If there was any doubt that the U.S. is in a recession, the nation’s scorekeepers made it official on Monday (June 8).
“The unprecedented magnitude of the decline in employment and production, and its broad reach across the entire economy, warrants the designation of this episode as a recession, even if it turns out to be briefer than earlier contractions,” said the National Bureau of Economic Research (NBER), the Cambridge-based 100-year old nonpartisan nonprofit whose mission is to conduct economic research.
NBER defines a recession as a “significant decline in economic activity spread across the economy, normally visible in production, employment and other indicators. A recession begins when the economy reaches a peak of economic activity and ends when the economy reaches its trough. Between trough and peak, the economy is in an expansion.”
The committee concluded a peak in the nation’s monthly economic activity occurred in February, which signifies the end of the expansion that began in June 2009 and the start of a recession.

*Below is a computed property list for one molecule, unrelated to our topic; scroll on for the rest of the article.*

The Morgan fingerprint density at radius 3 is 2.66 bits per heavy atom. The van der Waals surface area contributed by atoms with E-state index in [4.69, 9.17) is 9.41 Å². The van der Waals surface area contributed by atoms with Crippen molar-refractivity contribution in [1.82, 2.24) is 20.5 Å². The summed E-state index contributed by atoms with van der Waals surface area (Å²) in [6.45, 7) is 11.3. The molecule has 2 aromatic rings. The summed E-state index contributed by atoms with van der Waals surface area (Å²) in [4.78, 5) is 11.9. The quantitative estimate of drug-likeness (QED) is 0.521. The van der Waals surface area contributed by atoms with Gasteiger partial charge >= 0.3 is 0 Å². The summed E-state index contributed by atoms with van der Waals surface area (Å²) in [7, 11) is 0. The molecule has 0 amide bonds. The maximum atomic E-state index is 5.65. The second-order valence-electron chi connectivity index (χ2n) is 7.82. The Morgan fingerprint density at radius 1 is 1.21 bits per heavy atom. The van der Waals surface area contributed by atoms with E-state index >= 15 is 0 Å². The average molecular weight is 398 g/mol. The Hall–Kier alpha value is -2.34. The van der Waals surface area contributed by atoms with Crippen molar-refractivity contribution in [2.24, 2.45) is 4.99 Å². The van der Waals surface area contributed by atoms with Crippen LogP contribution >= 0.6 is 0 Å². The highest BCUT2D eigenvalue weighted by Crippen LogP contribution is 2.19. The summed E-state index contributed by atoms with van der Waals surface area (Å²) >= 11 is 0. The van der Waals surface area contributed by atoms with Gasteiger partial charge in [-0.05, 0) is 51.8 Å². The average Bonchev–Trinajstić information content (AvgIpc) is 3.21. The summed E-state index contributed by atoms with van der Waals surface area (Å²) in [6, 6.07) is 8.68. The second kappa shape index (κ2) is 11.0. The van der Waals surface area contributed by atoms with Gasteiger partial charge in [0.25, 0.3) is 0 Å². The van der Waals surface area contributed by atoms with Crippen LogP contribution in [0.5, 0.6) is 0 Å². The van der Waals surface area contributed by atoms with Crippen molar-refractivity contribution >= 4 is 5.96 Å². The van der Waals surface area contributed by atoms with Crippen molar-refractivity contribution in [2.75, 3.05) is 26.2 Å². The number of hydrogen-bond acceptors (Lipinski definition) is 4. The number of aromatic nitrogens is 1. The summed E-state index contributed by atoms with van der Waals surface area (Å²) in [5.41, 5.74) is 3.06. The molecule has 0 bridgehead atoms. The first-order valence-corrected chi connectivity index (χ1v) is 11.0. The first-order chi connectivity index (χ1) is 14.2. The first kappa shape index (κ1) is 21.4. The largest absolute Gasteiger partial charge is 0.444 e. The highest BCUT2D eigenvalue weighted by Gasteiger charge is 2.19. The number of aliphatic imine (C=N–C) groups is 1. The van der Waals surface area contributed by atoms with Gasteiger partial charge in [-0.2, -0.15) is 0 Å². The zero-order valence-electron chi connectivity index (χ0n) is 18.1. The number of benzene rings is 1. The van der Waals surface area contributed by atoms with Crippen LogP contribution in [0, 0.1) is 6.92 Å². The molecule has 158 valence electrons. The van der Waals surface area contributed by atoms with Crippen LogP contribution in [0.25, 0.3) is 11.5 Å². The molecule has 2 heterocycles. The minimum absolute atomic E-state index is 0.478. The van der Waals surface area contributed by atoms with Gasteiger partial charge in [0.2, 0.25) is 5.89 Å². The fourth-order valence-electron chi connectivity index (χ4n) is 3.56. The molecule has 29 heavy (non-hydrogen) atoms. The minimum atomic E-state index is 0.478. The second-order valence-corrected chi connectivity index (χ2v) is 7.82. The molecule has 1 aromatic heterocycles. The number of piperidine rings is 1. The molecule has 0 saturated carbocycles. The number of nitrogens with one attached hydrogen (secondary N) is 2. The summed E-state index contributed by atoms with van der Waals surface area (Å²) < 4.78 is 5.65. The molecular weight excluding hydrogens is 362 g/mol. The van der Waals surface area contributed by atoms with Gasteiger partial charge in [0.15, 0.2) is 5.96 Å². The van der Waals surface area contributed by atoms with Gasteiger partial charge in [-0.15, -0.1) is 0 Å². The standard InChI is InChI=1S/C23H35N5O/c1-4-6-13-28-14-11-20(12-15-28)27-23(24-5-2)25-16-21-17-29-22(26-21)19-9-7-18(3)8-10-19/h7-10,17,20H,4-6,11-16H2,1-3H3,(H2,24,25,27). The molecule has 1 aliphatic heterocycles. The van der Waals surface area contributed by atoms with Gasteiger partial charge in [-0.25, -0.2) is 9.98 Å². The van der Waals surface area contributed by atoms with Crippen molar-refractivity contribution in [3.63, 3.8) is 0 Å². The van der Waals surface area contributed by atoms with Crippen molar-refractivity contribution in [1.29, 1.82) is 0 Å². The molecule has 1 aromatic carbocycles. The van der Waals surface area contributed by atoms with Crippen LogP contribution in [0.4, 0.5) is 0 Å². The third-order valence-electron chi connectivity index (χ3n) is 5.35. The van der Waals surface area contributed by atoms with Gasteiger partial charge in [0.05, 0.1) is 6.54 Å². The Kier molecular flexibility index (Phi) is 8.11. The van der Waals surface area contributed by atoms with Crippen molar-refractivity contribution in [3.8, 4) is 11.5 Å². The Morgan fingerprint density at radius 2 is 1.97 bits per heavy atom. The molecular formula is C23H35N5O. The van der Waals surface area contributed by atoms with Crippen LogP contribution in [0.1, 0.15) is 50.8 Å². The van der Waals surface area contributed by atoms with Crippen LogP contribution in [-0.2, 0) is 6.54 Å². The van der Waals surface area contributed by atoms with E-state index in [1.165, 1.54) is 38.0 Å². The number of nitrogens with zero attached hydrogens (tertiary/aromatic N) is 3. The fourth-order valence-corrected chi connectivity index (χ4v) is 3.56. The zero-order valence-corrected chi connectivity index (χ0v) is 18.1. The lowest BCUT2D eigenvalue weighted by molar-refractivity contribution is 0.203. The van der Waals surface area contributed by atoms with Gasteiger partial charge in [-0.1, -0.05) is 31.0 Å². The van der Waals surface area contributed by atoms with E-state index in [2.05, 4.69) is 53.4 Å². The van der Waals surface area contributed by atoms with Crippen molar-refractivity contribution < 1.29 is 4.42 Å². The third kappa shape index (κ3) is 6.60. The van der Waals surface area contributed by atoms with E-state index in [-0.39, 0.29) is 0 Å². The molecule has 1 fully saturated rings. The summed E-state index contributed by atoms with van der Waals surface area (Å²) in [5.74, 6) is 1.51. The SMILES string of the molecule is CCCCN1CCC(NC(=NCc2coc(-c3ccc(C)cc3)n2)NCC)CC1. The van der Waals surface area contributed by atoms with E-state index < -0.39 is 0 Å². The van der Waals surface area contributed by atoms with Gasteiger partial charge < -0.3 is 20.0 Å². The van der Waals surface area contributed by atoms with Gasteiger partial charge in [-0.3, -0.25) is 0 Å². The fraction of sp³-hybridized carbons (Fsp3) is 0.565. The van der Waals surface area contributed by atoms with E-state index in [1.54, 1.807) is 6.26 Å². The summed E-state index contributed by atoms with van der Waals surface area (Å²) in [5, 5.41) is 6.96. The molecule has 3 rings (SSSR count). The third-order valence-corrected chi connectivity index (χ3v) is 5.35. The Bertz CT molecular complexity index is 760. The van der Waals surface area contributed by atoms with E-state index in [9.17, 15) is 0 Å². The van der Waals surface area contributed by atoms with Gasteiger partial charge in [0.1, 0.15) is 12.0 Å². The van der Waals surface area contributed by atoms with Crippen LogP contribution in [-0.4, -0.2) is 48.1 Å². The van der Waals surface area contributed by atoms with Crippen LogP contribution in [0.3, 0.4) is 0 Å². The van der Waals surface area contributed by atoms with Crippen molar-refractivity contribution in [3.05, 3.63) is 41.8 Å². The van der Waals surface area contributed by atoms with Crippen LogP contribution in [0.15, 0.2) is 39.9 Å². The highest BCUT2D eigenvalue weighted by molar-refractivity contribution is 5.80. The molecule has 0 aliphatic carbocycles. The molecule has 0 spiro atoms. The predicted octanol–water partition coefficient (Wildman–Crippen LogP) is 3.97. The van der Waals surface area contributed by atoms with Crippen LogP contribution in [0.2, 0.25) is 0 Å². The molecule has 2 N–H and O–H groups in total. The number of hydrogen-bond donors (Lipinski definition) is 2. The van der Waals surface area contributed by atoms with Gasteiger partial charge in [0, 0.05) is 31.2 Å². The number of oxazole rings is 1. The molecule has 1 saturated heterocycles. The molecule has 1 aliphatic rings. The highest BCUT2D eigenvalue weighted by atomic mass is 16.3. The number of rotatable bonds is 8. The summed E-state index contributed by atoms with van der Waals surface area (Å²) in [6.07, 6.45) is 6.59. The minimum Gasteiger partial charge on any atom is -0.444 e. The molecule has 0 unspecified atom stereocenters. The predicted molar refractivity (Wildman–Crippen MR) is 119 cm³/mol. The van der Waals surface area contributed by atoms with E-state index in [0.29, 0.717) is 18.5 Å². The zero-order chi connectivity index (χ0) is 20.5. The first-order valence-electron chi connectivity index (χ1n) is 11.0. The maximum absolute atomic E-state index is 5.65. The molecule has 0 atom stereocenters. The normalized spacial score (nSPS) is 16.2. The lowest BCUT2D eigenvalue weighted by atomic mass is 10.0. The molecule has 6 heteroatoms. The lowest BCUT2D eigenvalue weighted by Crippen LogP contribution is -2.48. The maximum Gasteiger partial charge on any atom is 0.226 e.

“The expansion lasted 128 months, the longest in the history of U.S. business cycles dating back to 1854,” NBER said. “The previous record was held by the business expansion that lasted for 120 months from March 1991 to March 2001.”
While NBER reported February as the month the economy peaked and the recession began, the quarterly peak came at the end of last year, they wrote. The economy slowed so sharply in March that the gross domestic product (GDP) and employment in the first quarter of 2020 were “significantly below” the levels of the last quarter of 2019.
At the same time, NBER said the recession could be quick. The U.S. added 2.5 million jobs last month after losing more than 22 million in March and April.
“The committee recognizes that the pandemic and the public health response have resulted in a downturn with different characteristics and dynamics than prior recessions,” NBER said. “Nonetheless, it concluded that the unprecedented magnitude of the decline in employment and production, and its broad reach across the entire economy, warrants the designation of this episode as a recession, even if it turns out to be briefer than earlier contractions.”